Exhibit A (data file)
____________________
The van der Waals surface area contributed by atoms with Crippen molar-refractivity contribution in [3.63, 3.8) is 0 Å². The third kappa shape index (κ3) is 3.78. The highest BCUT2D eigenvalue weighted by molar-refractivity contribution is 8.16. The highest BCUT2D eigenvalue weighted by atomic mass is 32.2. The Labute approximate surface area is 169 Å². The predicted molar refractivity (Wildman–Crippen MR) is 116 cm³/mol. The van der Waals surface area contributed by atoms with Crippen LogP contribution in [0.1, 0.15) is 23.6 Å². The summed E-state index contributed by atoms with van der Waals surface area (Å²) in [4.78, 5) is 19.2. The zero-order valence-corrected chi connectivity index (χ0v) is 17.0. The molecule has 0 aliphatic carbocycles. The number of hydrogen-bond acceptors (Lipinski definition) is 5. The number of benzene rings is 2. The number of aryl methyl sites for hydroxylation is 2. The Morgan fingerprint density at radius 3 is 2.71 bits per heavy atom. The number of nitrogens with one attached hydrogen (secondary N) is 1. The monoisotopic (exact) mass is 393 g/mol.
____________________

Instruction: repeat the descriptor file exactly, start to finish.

The van der Waals surface area contributed by atoms with Crippen molar-refractivity contribution in [3.63, 3.8) is 0 Å². The third kappa shape index (κ3) is 3.78. The highest BCUT2D eigenvalue weighted by molar-refractivity contribution is 8.16. The highest BCUT2D eigenvalue weighted by atomic mass is 32.2. The Labute approximate surface area is 169 Å². The predicted molar refractivity (Wildman–Crippen MR) is 116 cm³/mol. The van der Waals surface area contributed by atoms with Crippen LogP contribution in [0.1, 0.15) is 23.6 Å². The summed E-state index contributed by atoms with van der Waals surface area (Å²) in [4.78, 5) is 19.2. The zero-order valence-corrected chi connectivity index (χ0v) is 17.0. The molecule has 0 aliphatic carbocycles. The number of hydrogen-bond acceptors (Lipinski definition) is 5. The number of benzene rings is 2. The number of aryl methyl sites for hydroxylation is 2. The Morgan fingerprint density at radius 3 is 2.71 bits per heavy atom. The number of nitrogens with one attached hydrogen (secondary N) is 1. The monoisotopic (exact) mass is 393 g/mol.